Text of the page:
How’s it going with the shared workspace and your new annoying co-worker, named “Spouse”? Torturing the enemy should look like assigning a complex project to be finished in 2 hours at home with spotty wifi, alongside their most annoying friend, while homeschooling 3 little people. And you must make lunch for everyone and walk the dog all at the same time. This has major limitations on productivity. Let’s not forget to throw in bonus irritating sounds like crying, loud talking, or someone pacing the entire place while you try to Zoom (that last one is not me, I swear).

We all need to change expectations of self and other. That 100% must equal “good enough,” right now. It is the best we can expect when placed in survival mode. Biologists point out that the resiliency of a species depends on its ability to adapt to changing environments. Please, give yourself a break. Redefine your perfect. Redefine what “giving your all” means during this pandemic. It may look like making sure there is food on the table or stopping to give hugs to an anxious child. Everything is going to readjust once this crazy time is over. And no one is going to judge you except yourself if you forgot to wake up on time. When this is over, you will have your life back, but not if your mental well-being crashes before any virus gets the best of you.

Stay tuned for my next posit “COVID and ADHD…I can’t find myself in my own house”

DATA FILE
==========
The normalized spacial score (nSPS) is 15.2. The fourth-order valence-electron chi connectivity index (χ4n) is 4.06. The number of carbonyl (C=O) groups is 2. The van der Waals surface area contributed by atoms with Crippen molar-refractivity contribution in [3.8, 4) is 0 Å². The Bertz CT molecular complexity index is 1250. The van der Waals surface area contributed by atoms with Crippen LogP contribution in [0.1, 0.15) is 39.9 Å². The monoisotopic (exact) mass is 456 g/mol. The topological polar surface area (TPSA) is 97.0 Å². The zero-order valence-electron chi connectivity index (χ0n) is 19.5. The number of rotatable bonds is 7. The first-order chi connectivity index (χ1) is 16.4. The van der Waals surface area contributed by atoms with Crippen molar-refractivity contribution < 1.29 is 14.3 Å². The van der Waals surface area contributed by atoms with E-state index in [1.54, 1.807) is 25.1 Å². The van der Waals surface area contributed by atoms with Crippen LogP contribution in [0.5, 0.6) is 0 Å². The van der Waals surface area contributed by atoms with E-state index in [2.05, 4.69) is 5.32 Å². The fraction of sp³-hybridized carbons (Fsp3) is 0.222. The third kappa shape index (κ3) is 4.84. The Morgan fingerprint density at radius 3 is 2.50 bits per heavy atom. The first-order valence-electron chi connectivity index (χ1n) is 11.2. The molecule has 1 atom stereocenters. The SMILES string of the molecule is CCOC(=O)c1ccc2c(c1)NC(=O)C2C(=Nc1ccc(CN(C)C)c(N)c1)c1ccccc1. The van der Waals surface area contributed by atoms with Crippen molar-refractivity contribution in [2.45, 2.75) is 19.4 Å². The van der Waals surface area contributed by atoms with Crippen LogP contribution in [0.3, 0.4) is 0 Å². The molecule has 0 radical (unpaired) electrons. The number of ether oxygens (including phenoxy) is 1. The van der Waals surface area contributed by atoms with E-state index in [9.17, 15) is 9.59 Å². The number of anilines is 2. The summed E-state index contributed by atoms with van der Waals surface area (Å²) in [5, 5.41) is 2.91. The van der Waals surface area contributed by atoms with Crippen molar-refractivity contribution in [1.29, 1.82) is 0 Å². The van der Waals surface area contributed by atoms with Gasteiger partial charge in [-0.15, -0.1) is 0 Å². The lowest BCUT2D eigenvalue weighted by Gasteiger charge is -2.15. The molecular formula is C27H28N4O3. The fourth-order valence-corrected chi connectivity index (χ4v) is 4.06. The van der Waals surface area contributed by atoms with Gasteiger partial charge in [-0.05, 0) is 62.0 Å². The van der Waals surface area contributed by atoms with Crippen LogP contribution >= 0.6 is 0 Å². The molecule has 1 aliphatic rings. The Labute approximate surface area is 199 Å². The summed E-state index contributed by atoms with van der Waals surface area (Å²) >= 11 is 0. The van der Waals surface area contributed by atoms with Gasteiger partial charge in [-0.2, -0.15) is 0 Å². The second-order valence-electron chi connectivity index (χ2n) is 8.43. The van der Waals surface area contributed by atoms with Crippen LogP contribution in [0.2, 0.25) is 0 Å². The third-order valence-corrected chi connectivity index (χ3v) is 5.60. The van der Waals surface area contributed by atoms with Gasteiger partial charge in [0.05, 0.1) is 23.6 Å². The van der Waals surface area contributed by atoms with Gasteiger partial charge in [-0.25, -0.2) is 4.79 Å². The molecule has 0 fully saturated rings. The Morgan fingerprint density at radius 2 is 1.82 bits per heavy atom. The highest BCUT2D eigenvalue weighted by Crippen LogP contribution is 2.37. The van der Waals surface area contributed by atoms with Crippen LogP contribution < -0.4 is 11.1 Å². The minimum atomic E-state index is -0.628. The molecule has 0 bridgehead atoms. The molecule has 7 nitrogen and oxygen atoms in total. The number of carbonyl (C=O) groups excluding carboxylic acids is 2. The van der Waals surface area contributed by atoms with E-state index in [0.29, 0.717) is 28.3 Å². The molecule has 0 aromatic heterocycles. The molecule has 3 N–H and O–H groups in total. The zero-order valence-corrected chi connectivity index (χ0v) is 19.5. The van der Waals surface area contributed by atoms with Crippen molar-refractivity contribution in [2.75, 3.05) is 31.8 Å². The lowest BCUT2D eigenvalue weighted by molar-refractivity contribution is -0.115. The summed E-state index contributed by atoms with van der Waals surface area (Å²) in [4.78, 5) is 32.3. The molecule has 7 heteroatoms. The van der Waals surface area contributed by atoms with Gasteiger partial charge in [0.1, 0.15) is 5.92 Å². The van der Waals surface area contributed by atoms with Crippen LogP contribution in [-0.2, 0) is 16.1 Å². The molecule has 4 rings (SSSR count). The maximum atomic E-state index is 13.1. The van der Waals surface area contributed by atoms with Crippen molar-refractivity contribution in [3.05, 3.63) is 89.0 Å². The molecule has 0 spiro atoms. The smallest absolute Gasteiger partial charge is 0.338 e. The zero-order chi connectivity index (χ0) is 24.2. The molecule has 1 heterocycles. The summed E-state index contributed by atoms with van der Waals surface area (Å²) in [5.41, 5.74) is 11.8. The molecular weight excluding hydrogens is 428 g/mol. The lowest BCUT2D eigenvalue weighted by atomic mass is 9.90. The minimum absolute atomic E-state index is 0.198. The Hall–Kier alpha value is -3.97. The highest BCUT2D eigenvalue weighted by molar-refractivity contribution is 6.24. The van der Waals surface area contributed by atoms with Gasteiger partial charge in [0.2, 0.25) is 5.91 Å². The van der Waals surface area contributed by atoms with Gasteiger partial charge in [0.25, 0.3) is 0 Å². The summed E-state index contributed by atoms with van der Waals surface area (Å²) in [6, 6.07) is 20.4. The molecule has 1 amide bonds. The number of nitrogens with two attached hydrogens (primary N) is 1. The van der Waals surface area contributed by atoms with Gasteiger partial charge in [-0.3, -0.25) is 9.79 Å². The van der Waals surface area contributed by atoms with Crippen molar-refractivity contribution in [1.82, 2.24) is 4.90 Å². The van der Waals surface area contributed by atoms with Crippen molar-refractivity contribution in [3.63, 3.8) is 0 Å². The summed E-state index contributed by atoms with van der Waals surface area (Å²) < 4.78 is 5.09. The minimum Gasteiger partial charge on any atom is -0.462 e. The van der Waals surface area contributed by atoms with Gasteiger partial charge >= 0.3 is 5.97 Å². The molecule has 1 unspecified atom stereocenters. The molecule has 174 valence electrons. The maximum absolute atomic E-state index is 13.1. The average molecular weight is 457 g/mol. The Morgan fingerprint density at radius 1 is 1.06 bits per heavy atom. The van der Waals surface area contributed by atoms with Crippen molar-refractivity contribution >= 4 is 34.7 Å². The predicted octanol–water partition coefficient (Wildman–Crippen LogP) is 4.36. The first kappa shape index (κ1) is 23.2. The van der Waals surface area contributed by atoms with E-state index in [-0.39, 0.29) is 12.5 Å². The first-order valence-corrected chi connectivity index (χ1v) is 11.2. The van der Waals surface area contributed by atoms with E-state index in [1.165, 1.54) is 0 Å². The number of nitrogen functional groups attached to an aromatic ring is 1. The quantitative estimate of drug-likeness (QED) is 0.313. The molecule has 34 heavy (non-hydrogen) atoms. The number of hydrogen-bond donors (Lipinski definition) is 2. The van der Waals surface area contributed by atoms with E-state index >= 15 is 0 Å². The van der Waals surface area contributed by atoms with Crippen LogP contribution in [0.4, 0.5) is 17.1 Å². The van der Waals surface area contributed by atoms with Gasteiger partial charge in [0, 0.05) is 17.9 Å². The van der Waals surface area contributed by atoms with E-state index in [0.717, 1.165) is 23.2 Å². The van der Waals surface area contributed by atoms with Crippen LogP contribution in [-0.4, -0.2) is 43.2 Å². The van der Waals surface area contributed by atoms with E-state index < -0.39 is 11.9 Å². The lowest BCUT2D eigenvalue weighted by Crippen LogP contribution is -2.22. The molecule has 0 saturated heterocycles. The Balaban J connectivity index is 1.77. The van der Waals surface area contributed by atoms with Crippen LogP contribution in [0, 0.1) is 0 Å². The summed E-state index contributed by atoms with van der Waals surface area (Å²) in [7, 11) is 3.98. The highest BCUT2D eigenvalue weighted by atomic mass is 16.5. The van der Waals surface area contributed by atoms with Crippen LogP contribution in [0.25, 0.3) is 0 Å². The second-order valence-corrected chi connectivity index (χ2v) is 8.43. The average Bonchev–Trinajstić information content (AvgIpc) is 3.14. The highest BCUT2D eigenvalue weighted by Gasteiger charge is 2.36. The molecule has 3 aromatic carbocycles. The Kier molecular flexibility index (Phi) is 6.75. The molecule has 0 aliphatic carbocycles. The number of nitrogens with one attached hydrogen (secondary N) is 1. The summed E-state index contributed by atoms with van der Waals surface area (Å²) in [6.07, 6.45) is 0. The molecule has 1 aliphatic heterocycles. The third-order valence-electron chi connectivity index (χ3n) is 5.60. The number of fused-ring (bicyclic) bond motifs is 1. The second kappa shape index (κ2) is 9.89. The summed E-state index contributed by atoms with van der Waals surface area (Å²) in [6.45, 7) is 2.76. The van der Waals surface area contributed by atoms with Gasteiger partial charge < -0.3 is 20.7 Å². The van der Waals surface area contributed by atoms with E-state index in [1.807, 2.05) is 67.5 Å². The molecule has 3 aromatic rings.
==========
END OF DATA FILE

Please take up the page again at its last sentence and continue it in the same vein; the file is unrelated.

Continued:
Reminders for Life at Home

During our CV-19 crisis, we are having to shift our way of being in this world to a whole new level of “normal.” And for all of us, there is so much unknown; that very word causes a spike in anxiety and fear in many. If there is to be a silver lining in all of this, it would be learning to adjust to slowing down, spending more time with family and not having to be somewhere. This forced slow down does have mental benefits: 

I invite you to notice that when the pressure of “having to do something” or “be somewhere” is lifted, you may feel more calm and less stressed. You may find this is the time you allow yourself “permission” to just BE, and lose the self-judgment. We criticize ourselves multiple times a day for not accomplishing This or That, going to bed angry at ourselves for not finishing your errands, or feeling guilty for turning down an invitation to a party. Now, we have the opportunity to experience the ironic freedom that comes with having to stay at home and say NO to going out when we don’t feel comfortable. In short, this is a chance to experience what it is like to do less. There is a gift here to judge yourself and others less. In community crises, our compassion tends to come to the forefront. Resiliency can stretch throughout the community if we help each other.